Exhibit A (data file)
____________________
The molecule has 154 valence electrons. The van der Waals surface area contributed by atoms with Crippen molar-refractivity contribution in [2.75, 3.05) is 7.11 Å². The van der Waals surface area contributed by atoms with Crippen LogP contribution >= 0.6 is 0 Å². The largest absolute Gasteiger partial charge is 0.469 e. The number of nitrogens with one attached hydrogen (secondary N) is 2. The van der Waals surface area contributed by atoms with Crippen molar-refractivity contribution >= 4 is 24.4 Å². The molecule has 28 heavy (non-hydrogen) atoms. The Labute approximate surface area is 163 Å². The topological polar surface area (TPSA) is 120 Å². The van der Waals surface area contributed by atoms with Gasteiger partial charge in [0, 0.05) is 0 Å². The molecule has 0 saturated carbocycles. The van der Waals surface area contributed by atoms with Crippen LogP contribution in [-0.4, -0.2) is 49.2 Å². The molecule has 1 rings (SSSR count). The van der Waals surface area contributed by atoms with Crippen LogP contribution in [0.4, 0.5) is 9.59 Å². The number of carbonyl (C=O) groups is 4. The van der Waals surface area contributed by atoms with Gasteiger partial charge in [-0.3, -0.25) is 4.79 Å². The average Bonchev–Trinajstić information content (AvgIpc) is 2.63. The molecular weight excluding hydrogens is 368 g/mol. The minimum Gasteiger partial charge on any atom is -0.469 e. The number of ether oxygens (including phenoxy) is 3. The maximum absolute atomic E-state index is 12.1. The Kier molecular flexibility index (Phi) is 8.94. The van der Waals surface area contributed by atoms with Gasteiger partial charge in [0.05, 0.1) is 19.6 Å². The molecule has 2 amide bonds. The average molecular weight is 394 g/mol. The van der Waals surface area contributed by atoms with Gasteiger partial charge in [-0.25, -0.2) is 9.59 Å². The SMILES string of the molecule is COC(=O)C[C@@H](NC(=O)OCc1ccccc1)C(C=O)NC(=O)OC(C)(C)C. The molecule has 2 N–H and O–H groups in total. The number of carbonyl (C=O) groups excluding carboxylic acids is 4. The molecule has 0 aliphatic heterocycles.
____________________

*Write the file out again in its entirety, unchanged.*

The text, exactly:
The molecule has 154 valence electrons. The van der Waals surface area contributed by atoms with Crippen molar-refractivity contribution in [2.75, 3.05) is 7.11 Å². The van der Waals surface area contributed by atoms with Crippen LogP contribution >= 0.6 is 0 Å². The largest absolute Gasteiger partial charge is 0.469 e. The number of nitrogens with one attached hydrogen (secondary N) is 2. The van der Waals surface area contributed by atoms with Crippen molar-refractivity contribution >= 4 is 24.4 Å². The molecule has 28 heavy (non-hydrogen) atoms. The Labute approximate surface area is 163 Å². The topological polar surface area (TPSA) is 120 Å². The van der Waals surface area contributed by atoms with Gasteiger partial charge in [0, 0.05) is 0 Å². The molecule has 0 saturated carbocycles. The van der Waals surface area contributed by atoms with Crippen LogP contribution in [-0.4, -0.2) is 49.2 Å². The molecule has 1 rings (SSSR count). The van der Waals surface area contributed by atoms with Crippen LogP contribution in [0.4, 0.5) is 9.59 Å². The number of carbonyl (C=O) groups is 4. The van der Waals surface area contributed by atoms with Gasteiger partial charge in [-0.3, -0.25) is 4.79 Å². The average Bonchev–Trinajstić information content (AvgIpc) is 2.63. The molecular weight excluding hydrogens is 368 g/mol. The minimum Gasteiger partial charge on any atom is -0.469 e. The number of ether oxygens (including phenoxy) is 3. The maximum absolute atomic E-state index is 12.1. The Kier molecular flexibility index (Phi) is 8.94. The van der Waals surface area contributed by atoms with Gasteiger partial charge in [0.05, 0.1) is 19.6 Å². The molecule has 2 amide bonds. The average molecular weight is 394 g/mol. The van der Waals surface area contributed by atoms with Gasteiger partial charge in [-0.25, -0.2) is 9.59 Å². The SMILES string of the molecule is COC(=O)C[C@@H](NC(=O)OCc1ccccc1)C(C=O)NC(=O)OC(C)(C)C. The molecule has 2 N–H and O–H groups in total. The number of carbonyl (C=O) groups excluding carboxylic acids is 4. The molecule has 0 aliphatic heterocycles.